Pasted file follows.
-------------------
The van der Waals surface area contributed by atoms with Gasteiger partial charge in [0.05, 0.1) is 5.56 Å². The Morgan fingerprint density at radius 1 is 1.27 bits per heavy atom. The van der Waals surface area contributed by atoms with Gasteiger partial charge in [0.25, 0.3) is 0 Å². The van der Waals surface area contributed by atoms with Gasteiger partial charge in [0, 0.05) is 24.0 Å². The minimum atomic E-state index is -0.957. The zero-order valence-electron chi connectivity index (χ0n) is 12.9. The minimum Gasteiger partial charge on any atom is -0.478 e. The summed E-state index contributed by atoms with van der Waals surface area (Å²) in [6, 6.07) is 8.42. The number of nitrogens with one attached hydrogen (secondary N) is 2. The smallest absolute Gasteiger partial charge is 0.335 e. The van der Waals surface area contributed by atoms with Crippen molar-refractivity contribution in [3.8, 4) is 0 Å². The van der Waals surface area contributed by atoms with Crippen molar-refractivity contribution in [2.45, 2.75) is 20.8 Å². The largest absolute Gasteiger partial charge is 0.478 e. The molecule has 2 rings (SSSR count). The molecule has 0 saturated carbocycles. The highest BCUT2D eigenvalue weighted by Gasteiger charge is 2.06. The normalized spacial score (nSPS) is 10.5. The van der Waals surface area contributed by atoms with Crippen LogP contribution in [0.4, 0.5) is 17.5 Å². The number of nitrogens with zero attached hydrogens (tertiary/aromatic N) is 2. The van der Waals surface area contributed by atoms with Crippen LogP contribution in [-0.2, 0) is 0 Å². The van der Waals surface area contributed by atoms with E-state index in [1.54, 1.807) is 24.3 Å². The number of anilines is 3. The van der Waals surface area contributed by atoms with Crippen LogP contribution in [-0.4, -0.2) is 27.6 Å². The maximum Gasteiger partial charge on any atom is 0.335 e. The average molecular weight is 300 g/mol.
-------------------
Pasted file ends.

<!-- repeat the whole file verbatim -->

The van der Waals surface area contributed by atoms with Gasteiger partial charge in [0.05, 0.1) is 5.56 Å². The Morgan fingerprint density at radius 1 is 1.27 bits per heavy atom. The van der Waals surface area contributed by atoms with Gasteiger partial charge in [0.25, 0.3) is 0 Å². The van der Waals surface area contributed by atoms with Gasteiger partial charge in [0, 0.05) is 24.0 Å². The minimum atomic E-state index is -0.957. The zero-order valence-electron chi connectivity index (χ0n) is 12.9. The minimum Gasteiger partial charge on any atom is -0.478 e. The summed E-state index contributed by atoms with van der Waals surface area (Å²) in [6, 6.07) is 8.42. The number of nitrogens with one attached hydrogen (secondary N) is 2. The smallest absolute Gasteiger partial charge is 0.335 e. The van der Waals surface area contributed by atoms with Crippen molar-refractivity contribution in [3.8, 4) is 0 Å². The van der Waals surface area contributed by atoms with Crippen molar-refractivity contribution in [2.45, 2.75) is 20.8 Å². The largest absolute Gasteiger partial charge is 0.478 e. The molecule has 2 rings (SSSR count). The molecule has 0 saturated carbocycles. The highest BCUT2D eigenvalue weighted by Gasteiger charge is 2.06. The normalized spacial score (nSPS) is 10.5. The van der Waals surface area contributed by atoms with Crippen LogP contribution in [0.4, 0.5) is 17.5 Å². The number of nitrogens with zero attached hydrogens (tertiary/aromatic N) is 2. The van der Waals surface area contributed by atoms with Crippen LogP contribution in [-0.2, 0) is 0 Å². The van der Waals surface area contributed by atoms with E-state index in [1.54, 1.807) is 24.3 Å². The number of anilines is 3. The van der Waals surface area contributed by atoms with Crippen LogP contribution in [-0.4, -0.2) is 27.6 Å². The maximum Gasteiger partial charge on any atom is 0.335 e. The average molecular weight is 300 g/mol.